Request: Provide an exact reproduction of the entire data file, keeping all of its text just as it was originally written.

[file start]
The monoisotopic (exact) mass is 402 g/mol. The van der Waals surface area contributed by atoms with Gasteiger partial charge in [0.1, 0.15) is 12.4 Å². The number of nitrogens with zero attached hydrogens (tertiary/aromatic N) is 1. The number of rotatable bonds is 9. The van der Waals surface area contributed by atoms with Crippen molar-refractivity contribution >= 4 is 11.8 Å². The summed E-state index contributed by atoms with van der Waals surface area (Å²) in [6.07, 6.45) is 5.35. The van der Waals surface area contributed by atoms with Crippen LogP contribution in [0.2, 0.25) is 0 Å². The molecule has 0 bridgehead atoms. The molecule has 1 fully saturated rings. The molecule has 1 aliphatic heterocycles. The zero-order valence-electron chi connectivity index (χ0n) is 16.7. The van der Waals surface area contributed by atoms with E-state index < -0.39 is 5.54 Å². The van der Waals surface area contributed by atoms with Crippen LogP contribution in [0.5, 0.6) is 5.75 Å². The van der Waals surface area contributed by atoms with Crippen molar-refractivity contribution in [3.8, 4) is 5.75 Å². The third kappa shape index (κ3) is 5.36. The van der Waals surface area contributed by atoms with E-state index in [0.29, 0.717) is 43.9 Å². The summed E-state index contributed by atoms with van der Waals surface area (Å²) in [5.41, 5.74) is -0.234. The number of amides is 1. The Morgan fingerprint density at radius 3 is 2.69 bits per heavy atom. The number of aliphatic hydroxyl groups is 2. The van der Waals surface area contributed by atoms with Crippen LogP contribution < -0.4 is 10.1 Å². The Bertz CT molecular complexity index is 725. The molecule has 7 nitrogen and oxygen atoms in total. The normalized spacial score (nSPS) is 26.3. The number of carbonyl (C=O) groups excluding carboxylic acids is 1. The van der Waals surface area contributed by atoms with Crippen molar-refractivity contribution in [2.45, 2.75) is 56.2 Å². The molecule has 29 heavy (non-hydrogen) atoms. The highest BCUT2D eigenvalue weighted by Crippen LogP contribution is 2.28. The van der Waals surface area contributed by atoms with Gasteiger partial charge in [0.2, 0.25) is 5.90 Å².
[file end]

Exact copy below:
The monoisotopic (exact) mass is 402 g/mol. The van der Waals surface area contributed by atoms with Gasteiger partial charge in [0.1, 0.15) is 12.4 Å². The number of nitrogens with zero attached hydrogens (tertiary/aromatic N) is 1. The number of rotatable bonds is 9. The van der Waals surface area contributed by atoms with Crippen molar-refractivity contribution >= 4 is 11.8 Å². The summed E-state index contributed by atoms with van der Waals surface area (Å²) in [6.07, 6.45) is 5.35. The van der Waals surface area contributed by atoms with Crippen LogP contribution in [0.2, 0.25) is 0 Å². The molecule has 0 bridgehead atoms. The molecule has 1 fully saturated rings. The molecule has 1 aliphatic heterocycles. The zero-order valence-electron chi connectivity index (χ0n) is 16.7. The van der Waals surface area contributed by atoms with E-state index < -0.39 is 5.54 Å². The van der Waals surface area contributed by atoms with Crippen LogP contribution in [0.5, 0.6) is 5.75 Å². The van der Waals surface area contributed by atoms with Crippen molar-refractivity contribution in [3.8, 4) is 5.75 Å². The third kappa shape index (κ3) is 5.36. The van der Waals surface area contributed by atoms with E-state index in [0.29, 0.717) is 43.9 Å². The summed E-state index contributed by atoms with van der Waals surface area (Å²) in [5.41, 5.74) is -0.234. The number of amides is 1. The Morgan fingerprint density at radius 3 is 2.69 bits per heavy atom. The number of aliphatic hydroxyl groups is 2. The van der Waals surface area contributed by atoms with Crippen LogP contribution < -0.4 is 10.1 Å². The Bertz CT molecular complexity index is 725. The molecule has 7 nitrogen and oxygen atoms in total. The normalized spacial score (nSPS) is 26.3. The number of carbonyl (C=O) groups excluding carboxylic acids is 1. The van der Waals surface area contributed by atoms with Crippen molar-refractivity contribution in [2.45, 2.75) is 56.2 Å². The molecule has 29 heavy (non-hydrogen) atoms. The highest BCUT2D eigenvalue weighted by Crippen LogP contribution is 2.28. The van der Waals surface area contributed by atoms with Gasteiger partial charge in [0.2, 0.25) is 5.90 Å².